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Ohio


Medicaid expansion will bring in less than the $400 million projected
Other morning headlines: Predatory towing bill passes House; Ohio State students push to remove parental rights from rapists; activists are concerned about freshwater use by drillers
by WKSU's AMANDA RABINOWITZ
and LAUREN SCHMOLL


Morning Edition Host
Amanda Rabinowitz
 
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  • Medicaid expansion will bring less than $400 million expected savings
  • New contact options for birth parents 
  • Predatory towing bill passes House
  • Ohio State Students support bill to remove parental rights from rapists
  • Activists concerned about freshwater use by drillers
  • Graham Road reconstruction begins
  • Cleveland rebranding campaign launched
  • Group opposing sin tax meets for first time
  • Cleveland City Council moving forward on jail merger
  • Democrats want budget meetings broadcast
  • Prade to find out if he will be jailed again
  • More mumps at Ohio State
  • Two Columbus City Schools principals sue for jobs
  • Medicaid expansion will bring less than $400 million expected savings
    The State budget director says Medicaid expansion in Ohio is not going to bring the $400 million in savings the Kasich administration had planned.
    According to the Columbus Dispatch, the money was expected to come from cuts in reimbursement rates, medical care for inmates and sales taxes from people switching to Medicaid managed care. Budget Director Tim Keen says there were several stumbling blocks. Last year’s budget bill stopped some rate cuts at hospitals; federal changes kept people on Medicaid longer, and there was a delay in expanding Medicaid. All those things affected the savings. Keen says he does not have a new savings estimate yet, only that the savings will be less than expected.

    New contact options for birth parents 
    Birth parents in Ohio have a new way to say whether they wish to be contacted by the child they put up for adoption. The Contact Preference Form allows birth parents to request that they be contacted directly by the adopted person, through an intermediary or not at all.
    The forms became available today and are part of the implementation of a new law that will allow children who were adopted between 1964 and 1996 access to their original birth certificates. In addition to the Contact Preference Form, birth parents also have the opportunity to have their names removed from their child’s birth certificate before the child is granted access.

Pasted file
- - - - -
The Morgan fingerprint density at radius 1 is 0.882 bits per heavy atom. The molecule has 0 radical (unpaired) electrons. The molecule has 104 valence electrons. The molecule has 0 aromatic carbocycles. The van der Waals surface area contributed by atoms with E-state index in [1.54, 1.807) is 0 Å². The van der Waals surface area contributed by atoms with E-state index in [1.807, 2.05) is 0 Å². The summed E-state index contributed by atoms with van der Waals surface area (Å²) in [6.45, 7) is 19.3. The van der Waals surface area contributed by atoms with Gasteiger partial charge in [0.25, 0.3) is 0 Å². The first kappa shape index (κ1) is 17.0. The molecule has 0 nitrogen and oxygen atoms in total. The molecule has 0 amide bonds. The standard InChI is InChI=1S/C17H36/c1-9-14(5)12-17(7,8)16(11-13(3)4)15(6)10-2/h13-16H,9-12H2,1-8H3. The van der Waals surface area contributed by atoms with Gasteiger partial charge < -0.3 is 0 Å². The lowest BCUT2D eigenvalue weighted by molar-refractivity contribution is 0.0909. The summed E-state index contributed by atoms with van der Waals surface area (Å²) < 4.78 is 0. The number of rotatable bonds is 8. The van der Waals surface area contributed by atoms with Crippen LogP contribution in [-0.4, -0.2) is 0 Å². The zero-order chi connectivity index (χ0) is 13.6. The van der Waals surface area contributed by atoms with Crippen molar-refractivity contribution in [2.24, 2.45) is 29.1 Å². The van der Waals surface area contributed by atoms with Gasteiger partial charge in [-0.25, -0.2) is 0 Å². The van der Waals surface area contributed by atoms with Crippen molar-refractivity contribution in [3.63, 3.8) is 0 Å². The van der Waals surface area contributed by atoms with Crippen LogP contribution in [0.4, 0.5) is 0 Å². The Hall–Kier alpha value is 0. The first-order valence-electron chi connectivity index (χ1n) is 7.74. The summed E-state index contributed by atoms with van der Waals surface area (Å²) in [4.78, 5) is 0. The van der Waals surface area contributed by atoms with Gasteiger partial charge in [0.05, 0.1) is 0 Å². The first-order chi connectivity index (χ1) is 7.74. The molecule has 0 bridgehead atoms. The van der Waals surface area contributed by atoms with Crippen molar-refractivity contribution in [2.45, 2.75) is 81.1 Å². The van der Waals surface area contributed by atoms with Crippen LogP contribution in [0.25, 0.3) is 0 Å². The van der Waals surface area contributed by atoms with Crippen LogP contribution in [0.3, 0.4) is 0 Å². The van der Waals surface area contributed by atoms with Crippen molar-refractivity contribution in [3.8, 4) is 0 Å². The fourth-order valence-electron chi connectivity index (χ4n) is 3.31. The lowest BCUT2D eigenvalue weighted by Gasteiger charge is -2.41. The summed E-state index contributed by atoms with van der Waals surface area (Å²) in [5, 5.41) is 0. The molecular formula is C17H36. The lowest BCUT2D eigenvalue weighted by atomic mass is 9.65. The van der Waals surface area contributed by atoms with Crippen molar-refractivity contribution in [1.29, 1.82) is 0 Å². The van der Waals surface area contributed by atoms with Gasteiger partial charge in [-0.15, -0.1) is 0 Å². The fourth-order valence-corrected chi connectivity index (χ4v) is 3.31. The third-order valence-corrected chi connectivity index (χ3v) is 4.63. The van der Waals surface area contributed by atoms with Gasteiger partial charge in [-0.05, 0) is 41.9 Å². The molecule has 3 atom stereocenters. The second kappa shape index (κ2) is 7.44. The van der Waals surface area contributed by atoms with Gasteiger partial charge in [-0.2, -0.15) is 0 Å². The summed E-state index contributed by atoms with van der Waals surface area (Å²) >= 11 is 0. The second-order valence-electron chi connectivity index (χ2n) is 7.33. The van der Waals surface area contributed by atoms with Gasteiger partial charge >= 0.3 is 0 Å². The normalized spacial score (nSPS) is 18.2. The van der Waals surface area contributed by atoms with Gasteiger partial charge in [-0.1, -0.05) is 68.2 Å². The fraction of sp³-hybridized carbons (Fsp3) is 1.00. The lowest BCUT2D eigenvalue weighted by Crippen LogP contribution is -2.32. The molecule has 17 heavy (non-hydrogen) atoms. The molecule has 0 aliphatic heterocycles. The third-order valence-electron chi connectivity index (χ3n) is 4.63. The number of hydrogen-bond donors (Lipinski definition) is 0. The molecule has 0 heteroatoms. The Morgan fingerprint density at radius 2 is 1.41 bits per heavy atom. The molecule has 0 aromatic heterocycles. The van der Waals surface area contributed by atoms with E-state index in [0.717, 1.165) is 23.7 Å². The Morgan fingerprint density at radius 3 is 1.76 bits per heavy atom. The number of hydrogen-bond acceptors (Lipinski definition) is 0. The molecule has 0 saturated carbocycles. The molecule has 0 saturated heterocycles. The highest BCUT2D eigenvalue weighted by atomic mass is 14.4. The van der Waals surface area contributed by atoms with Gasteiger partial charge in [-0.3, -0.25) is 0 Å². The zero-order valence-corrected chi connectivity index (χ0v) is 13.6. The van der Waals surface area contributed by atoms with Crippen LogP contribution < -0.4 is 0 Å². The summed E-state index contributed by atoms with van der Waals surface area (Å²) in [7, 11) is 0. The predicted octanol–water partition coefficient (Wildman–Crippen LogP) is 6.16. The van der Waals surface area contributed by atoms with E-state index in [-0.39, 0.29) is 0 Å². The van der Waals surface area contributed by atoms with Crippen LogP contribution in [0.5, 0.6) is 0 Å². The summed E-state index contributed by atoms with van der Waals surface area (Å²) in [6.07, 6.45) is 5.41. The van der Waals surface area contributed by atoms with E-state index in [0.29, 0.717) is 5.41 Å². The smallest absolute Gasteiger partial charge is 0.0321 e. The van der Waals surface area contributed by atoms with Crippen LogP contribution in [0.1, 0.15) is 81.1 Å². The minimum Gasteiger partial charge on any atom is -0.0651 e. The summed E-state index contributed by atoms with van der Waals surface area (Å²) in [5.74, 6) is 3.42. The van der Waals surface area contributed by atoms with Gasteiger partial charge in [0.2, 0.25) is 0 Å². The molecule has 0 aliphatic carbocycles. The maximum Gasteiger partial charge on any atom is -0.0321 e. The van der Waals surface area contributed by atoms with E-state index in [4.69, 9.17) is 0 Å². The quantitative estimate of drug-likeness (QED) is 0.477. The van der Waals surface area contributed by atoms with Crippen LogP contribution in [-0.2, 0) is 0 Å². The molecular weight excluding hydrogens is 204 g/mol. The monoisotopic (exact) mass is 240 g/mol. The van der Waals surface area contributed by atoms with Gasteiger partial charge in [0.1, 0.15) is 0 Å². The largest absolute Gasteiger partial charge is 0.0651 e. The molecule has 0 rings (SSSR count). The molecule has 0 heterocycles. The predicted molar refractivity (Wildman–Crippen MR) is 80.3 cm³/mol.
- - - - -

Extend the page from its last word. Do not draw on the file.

Predatory towing bill passes House
    A bill aimed at cracking down on predatory towing practices unanimously passed the Ohio House yesterday. The bill would put several new regulations into place when cars are towed from private parking lots. The goal is to end price gouging through excessive fees, create safety standards for the industry and provide for more detailed signs in lots where tow trucks operate. Tow truck companies and property owners will also have to have a written contract that explains exactly why, when and where vehicles will be towed.

    Activists concerned about freshwater use by drillers
    By the end of the year, drillers in eastern Ohio are expected to need nearly 6 billion gallons of fresh water a year to continue to hydraulically fracture wells for natural gas and oil. That number has Ohio environmental activists worried. FracTracker Alliance told the Beacon Journal within five years, drillers could need up to 16.9 billion gallons of water every year. Activists worry the activity is going to hurt Ohio’s water resources and say drillers aren’t being charged enough for the water. State officials are not concerned, and say Ohio has enough water to support drilling operations.

    Ohio State Students support bill to remove parental rights from rapists
    A national women’s rights group is pushing to remove parental rights from rapists. Yesterday, students from Ohio State presented a Senate committee chairman with 60,000 signatures from an online petition in support of Senate Bill 171. The students are working with feminist group UltraViolet, which posted the petition. S.B. 171 would prevent rapists from seeking custodial rights in Ohio. Right now a rapist is allowed to sue their victims for custody of a child resulting from the rape.